The Centers for Disease Control and Prevention calls integrating health and education initiatives “an untapped tool for raising academic achievement and improving learning.” A new report by Georgetown University’s Center for Children and Families lays out ways for educators and health care providers and advocates to pursue that important goal.
The first step is for schools to engage actively in enrolling eligible students in health coverage. It’s goes without saying that children with coverage are more likely to receive the screenings and health care they need to succeed in school—whether that’s developmental screening to identify learning delays for kindergartners or asthma plans for high school students. There are about 3.9 million uninsured children across the country, and an estimated half of them are eligible for Medicaid or the Children’s Health Insurance Program (CHIP). Schools can help enroll them.
School districts can ask about insurance status on student health forms and direct families to agencies that can sign them up for coverage. When North Carolina schools tried this approach, they witnessed a 12 percentage point increase in health insurance enrollment rates and a 9 percentage point increase in the rate of kindergarten-age children receiving well-child exams. This sort of outreach is also important for teenagers, who are less likely to be insured than younger children.
Schools can also work with health advocates to take advantage of the new opportunities that the federal Every Student Succeeds Act (ESSA) provides. Given that many states are using chronic absenteeism as an accountability metric under the law, it’s important to document the role that illness plays in students missing school. The law also calls on schools to perform “needs assessments,” which offer an opportunity not only to identify unmet health needs but also to catalog efforts already underway in schools.
In addition, the education law’s Student Support and Academic Enrichment Grants program, with its emphasis on “safe and healthy students,” offers a funding source for health-related initiatives. In California, the state legislature voted to dedicate its $44 million in funding under the initiative to two priorities: visual or performing arts education and physical and mental health care. Beyond the grant program, ESSA provides funds for training teachers to support students struggling with trauma, depression or behavioral issues.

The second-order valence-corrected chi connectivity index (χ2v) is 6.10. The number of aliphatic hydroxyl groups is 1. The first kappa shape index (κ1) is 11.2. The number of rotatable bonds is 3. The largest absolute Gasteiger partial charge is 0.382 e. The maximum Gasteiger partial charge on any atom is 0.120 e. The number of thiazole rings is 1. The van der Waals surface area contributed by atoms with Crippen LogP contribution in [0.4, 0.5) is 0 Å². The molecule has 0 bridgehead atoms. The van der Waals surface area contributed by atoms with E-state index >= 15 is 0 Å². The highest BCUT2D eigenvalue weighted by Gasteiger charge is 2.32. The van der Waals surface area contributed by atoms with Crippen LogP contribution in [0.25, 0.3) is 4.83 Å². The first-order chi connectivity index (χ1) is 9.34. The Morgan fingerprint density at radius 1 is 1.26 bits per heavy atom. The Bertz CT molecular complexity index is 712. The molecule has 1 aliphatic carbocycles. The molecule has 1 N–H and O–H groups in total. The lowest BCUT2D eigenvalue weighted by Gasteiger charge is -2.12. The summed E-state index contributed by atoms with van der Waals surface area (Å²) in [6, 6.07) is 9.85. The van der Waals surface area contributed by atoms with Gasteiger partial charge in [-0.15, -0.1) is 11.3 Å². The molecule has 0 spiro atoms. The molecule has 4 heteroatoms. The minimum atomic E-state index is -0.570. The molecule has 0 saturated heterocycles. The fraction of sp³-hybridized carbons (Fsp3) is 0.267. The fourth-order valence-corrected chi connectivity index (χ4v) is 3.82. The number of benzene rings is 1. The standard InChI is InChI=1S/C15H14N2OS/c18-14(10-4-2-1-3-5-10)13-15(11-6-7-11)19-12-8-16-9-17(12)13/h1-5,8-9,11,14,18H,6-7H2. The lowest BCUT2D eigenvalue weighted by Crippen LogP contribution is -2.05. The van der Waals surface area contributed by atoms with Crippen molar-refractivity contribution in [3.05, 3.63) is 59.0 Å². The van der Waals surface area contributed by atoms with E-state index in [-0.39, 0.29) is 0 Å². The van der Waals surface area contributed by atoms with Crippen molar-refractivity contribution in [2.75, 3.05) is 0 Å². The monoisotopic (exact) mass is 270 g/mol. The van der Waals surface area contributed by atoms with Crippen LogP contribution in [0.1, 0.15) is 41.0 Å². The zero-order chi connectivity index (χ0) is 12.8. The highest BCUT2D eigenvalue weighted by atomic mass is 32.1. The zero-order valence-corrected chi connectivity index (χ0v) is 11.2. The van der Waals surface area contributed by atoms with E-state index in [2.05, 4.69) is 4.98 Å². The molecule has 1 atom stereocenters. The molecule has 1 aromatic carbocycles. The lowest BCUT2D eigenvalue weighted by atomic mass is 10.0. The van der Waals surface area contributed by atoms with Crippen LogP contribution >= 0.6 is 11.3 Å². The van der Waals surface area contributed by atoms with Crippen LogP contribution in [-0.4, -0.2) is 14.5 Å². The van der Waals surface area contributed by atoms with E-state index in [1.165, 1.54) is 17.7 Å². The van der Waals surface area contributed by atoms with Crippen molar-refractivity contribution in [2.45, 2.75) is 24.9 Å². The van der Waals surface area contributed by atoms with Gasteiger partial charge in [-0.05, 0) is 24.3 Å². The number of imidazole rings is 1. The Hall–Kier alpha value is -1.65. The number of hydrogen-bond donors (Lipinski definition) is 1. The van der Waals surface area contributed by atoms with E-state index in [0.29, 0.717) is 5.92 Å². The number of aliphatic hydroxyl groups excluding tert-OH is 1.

But the dollars from the ESSA grant programs are dwarfed by Medicaid, which reimburses schools and communities $4 billion to $5 billion annually for services delivered at school. Currently, most of those dollars support personnel and equipment for students identified with disabilities.
But a rules change announced in 2014 allows schools to charge a broader array of services to the federal-state partnership. In Missouri, Medicaid is now paying for much-needed mental health services. In Louisiana, school nurses are among the providers eligible for Medicaid payments. Several states are in the process of changing their own Medicaid plans or state law to allow their state to bill for more services provided to meet the unmet health needs of Medicaid eligible students.
[Read More: How Can Schools Lift Health Barriers to Learning?]
That said, billing for Medicaid is often complicated and time consuming, especially for smaller districts. A recent national survey of superintendents found that 37 percent of rural districts don’t seek reimbursement because of the costs of complying with the paperwork and administrative requirements. A quarter said they had actually lost money trying to comply with the requirements. Streamlining the paperwork would get more money to needy students. State education agencies need to provide support and assistance school districts need to receive these payments.
Schools can also improve student health by becoming a resource hub for families, especially in disadvantaged or remote areas. Using the Community Schools model, many schools now provide access to dental and medical services not just for students but also for families.
ESSA offers grants specifically for Community Schools coordinators. The CDC provides grants to school districts to support school health coordinatorsas part of its Whole School, Whole Community, Whole Child framework. Some schools are opening school-based clinics to entire communities. Others are expanding access to health providers through Telehealth, allowing students to talk to a doctor without leaving school.
These efforts underscore that schools are among the most effective places to promote student health. A wealth of research shows that connecting students to health services or expanding such services on campus pays dividends in better attendance, better focus and achievement, and ultimately, higher graduation rates.
Jordan is editorial director of FutureEd. Webb is a senior state health policy analyst at the Georgetown University Center for Children and Families.